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Manteca is a low kill shelter
A volunteer checks on a dog at the Manteca Animal Shelter. - photo by HIME ROMERO/ The Bulletin

Manteca’s animal shelter once had a reputation for euthanizing animals in fairly large numbers.

Not anymore.

Between the 6,100-square-foot state-of-the-art animal shelter that opened in 2011 at the corner of Wetmore and South Main streets at a cost of $2.1 million, a small army of volunteers, and a staff led by lead animal control officer Crystal Vandyhuizen, it’s a different story today.

“We are not a no-kill shelter but we can honestly say we are a low-kill shelter today,” noted Police Chief Nick Obligacion.

Six years ago cramped quarters in a 40-year-old shelter coupled with limited space to utilize volunteers for an aggressive adoption program or to place animals with rescue groups meant the olds were stacked against dogs and cats making it out alive. Dogs had a 25 percent chance of being euthanized back then. Cats fared worse with only a 1 in 7 survival rate if they made it to the shelter.

Those euthanizing rates have dropped drastically. Obligacion said it’s to the point where only vicious dogs and those too sick and old to place are put to sleep.

“Crystal had done a great at (leading the effort for) turning things around,” Obligacion said.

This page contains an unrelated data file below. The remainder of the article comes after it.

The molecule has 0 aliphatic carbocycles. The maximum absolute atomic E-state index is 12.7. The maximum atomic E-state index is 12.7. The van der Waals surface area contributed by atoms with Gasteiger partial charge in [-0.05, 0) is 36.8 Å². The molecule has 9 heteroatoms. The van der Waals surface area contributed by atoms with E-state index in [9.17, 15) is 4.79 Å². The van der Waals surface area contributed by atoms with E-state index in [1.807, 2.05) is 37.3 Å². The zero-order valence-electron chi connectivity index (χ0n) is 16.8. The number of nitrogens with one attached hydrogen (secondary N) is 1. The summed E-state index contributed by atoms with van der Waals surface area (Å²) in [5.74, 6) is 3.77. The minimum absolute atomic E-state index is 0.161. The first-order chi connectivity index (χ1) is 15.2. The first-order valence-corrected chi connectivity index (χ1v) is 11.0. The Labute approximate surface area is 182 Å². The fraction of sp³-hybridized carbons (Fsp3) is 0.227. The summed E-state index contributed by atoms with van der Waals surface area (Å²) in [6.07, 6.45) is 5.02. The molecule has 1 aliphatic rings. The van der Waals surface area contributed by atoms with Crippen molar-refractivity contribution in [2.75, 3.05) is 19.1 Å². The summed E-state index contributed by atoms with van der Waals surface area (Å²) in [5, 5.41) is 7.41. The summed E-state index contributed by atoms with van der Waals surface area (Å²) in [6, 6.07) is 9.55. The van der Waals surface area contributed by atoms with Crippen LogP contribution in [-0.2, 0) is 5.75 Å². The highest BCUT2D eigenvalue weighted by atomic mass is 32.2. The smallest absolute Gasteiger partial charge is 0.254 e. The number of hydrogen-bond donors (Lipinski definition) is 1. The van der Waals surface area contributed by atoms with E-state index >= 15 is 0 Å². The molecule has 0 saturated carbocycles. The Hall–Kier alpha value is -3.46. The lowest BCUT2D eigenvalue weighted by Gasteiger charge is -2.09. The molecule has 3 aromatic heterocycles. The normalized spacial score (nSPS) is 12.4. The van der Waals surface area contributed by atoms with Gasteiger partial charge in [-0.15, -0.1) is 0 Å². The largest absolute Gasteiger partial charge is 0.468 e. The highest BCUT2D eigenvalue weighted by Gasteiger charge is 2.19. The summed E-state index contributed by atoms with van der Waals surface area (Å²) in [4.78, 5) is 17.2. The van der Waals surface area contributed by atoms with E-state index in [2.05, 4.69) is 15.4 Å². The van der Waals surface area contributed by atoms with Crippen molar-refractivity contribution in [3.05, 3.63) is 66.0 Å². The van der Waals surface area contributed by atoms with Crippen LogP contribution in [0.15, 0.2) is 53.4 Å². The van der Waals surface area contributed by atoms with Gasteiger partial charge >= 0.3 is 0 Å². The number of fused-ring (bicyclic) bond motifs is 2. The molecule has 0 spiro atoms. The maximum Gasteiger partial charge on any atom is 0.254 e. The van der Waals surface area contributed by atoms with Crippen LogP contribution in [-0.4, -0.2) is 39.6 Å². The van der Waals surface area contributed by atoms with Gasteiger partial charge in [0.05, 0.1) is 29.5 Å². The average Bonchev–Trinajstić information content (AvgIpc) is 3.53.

Besides working closely with a network of rescue groups throughout the region, the adoptability of pets has increased thanks to volunteers that are able to man the front desk. That means the shelter is now open Tuesday through Saturday from 10 a.m. to 4 p.m. and rarely has to close due to animal control officers being in the field.

Obligacion said animal control officers have noted several things that pet owners need to do to conform to municipal law as well as common courtesy.
Dogs outside at an owner’s residence must be in a fenced in yard. That means dogs aren’t allowed to run loose in front yards unless they are fenced.

uIf dogs are tethered outside they must be on a chain that allows them to move at least six feet.

Owners of pit bulls must get their dogs spayed or neutered unless they meet various exceptions that require verification such as having a breeding permit, it is a show dog, or if there is likelihood it would suffer serious bodily harm or death.

Do not leave dogs in cars even with the windows cracked just as bit as they quickly overheat and can become extremely sick or die.

Dogs riding in vehicles must be within a secured container or securely cross-tethered.

Dogs are not allowed to run at large on any public street, road, alley, park, square, or other public space on upon any private property other than the property of the owner of a dog. All dogs in public must be on a lease.

Dogs must be licensed. They must be taken to the animal shelter for their initial licensing and have their shots including for rabies. The fee is $20 a year for spayed or neutered dogs and $50 for unsterilized dogs. There are 50 percent discounts for subsequent years of a three-year license is obtained.

For more information go to the city website at and go to the tab for police services and then look under animal services.  The animal shelter can be reached by calling 456.8270.

To contact Denis Wyatt, email